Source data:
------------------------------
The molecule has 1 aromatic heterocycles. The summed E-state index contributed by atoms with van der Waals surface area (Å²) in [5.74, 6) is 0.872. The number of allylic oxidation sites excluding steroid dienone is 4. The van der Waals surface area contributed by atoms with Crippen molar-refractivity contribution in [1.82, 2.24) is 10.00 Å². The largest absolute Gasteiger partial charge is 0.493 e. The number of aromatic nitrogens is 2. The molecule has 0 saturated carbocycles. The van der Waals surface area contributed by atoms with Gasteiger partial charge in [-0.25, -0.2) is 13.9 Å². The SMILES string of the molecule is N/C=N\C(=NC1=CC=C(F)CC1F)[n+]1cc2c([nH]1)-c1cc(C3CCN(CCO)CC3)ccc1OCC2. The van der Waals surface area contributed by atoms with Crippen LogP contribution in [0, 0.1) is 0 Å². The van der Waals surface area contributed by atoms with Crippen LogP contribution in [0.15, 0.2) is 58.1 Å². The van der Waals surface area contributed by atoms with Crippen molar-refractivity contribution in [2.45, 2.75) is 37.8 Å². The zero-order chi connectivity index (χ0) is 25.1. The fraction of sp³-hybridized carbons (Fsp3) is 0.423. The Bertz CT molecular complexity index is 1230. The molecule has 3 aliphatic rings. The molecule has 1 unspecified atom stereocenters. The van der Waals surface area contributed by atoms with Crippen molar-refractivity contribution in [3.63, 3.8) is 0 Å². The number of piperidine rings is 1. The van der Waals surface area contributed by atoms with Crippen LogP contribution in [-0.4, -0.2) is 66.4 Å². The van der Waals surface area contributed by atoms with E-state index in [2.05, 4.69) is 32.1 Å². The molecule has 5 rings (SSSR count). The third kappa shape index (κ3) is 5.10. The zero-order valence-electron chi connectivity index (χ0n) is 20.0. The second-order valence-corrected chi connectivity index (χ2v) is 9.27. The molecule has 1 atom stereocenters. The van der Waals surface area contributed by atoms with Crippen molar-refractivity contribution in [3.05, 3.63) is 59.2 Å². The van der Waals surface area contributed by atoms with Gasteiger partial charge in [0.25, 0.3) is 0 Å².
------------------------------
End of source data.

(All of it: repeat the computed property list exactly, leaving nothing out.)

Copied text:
The molecule has 1 aromatic heterocycles. The summed E-state index contributed by atoms with van der Waals surface area (Å²) in [5.74, 6) is 0.872. The number of allylic oxidation sites excluding steroid dienone is 4. The van der Waals surface area contributed by atoms with Crippen molar-refractivity contribution in [1.82, 2.24) is 10.00 Å². The largest absolute Gasteiger partial charge is 0.493 e. The number of aromatic nitrogens is 2. The molecule has 0 saturated carbocycles. The van der Waals surface area contributed by atoms with Gasteiger partial charge in [-0.25, -0.2) is 13.9 Å². The SMILES string of the molecule is N/C=N\C(=NC1=CC=C(F)CC1F)[n+]1cc2c([nH]1)-c1cc(C3CCN(CCO)CC3)ccc1OCC2. The van der Waals surface area contributed by atoms with Crippen LogP contribution in [0, 0.1) is 0 Å². The van der Waals surface area contributed by atoms with Crippen LogP contribution in [0.15, 0.2) is 58.1 Å². The van der Waals surface area contributed by atoms with Crippen molar-refractivity contribution in [2.45, 2.75) is 37.8 Å². The zero-order chi connectivity index (χ0) is 25.1. The fraction of sp³-hybridized carbons (Fsp3) is 0.423. The Bertz CT molecular complexity index is 1230. The molecule has 3 aliphatic rings. The molecule has 1 unspecified atom stereocenters. The van der Waals surface area contributed by atoms with Crippen molar-refractivity contribution in [3.63, 3.8) is 0 Å². The number of piperidine rings is 1. The van der Waals surface area contributed by atoms with Crippen LogP contribution in [-0.4, -0.2) is 66.4 Å². The van der Waals surface area contributed by atoms with E-state index in [2.05, 4.69) is 32.1 Å². The molecule has 5 rings (SSSR count). The third kappa shape index (κ3) is 5.10. The zero-order valence-electron chi connectivity index (χ0n) is 20.0. The second-order valence-corrected chi connectivity index (χ2v) is 9.27. The molecule has 1 atom stereocenters. The van der Waals surface area contributed by atoms with Crippen molar-refractivity contribution in [3.05, 3.63) is 59.2 Å². The van der Waals surface area contributed by atoms with Gasteiger partial charge in [0.25, 0.3) is 0 Å².